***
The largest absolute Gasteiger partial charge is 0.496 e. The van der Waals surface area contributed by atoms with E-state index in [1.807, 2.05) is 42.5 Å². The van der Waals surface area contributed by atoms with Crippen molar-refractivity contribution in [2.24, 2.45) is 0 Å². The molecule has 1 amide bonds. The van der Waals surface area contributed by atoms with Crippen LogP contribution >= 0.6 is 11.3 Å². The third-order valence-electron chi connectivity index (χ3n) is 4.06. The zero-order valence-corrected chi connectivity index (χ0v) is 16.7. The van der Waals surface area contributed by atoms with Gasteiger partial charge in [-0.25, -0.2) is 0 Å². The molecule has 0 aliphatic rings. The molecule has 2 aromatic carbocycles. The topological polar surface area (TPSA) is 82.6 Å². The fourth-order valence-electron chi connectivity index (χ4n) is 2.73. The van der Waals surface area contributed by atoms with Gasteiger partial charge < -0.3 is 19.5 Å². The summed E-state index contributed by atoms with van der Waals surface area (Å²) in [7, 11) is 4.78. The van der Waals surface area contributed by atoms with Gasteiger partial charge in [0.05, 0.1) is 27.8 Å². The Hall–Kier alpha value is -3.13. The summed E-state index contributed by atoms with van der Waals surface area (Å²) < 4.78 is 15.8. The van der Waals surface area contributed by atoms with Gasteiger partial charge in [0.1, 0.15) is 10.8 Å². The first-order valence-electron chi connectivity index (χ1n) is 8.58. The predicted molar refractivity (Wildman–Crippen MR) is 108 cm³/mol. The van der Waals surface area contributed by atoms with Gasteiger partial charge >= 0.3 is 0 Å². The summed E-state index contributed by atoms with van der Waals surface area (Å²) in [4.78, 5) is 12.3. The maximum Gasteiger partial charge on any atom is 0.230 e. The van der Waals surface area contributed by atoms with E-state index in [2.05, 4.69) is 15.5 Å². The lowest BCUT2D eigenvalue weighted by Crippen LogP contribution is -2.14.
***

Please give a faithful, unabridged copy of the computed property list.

The largest absolute Gasteiger partial charge is 0.496 e. The van der Waals surface area contributed by atoms with E-state index in [1.807, 2.05) is 42.5 Å². The van der Waals surface area contributed by atoms with Crippen molar-refractivity contribution in [2.24, 2.45) is 0 Å². The molecule has 1 amide bonds. The van der Waals surface area contributed by atoms with Crippen LogP contribution >= 0.6 is 11.3 Å². The third-order valence-electron chi connectivity index (χ3n) is 4.06. The zero-order valence-corrected chi connectivity index (χ0v) is 16.7. The van der Waals surface area contributed by atoms with Gasteiger partial charge in [-0.25, -0.2) is 0 Å². The molecule has 0 aliphatic rings. The molecule has 2 aromatic carbocycles. The topological polar surface area (TPSA) is 82.6 Å². The fourth-order valence-electron chi connectivity index (χ4n) is 2.73. The van der Waals surface area contributed by atoms with Gasteiger partial charge < -0.3 is 19.5 Å². The summed E-state index contributed by atoms with van der Waals surface area (Å²) in [7, 11) is 4.78. The van der Waals surface area contributed by atoms with Gasteiger partial charge in [0.05, 0.1) is 27.8 Å². The Hall–Kier alpha value is -3.13. The summed E-state index contributed by atoms with van der Waals surface area (Å²) < 4.78 is 15.8. The van der Waals surface area contributed by atoms with Gasteiger partial charge in [0.1, 0.15) is 10.8 Å². The first-order valence-electron chi connectivity index (χ1n) is 8.58. The predicted molar refractivity (Wildman–Crippen MR) is 108 cm³/mol. The van der Waals surface area contributed by atoms with Gasteiger partial charge >= 0.3 is 0 Å². The summed E-state index contributed by atoms with van der Waals surface area (Å²) in [4.78, 5) is 12.3. The maximum Gasteiger partial charge on any atom is 0.230 e. The van der Waals surface area contributed by atoms with E-state index in [2.05, 4.69) is 15.5 Å². The lowest BCUT2D eigenvalue weighted by Crippen LogP contribution is -2.14.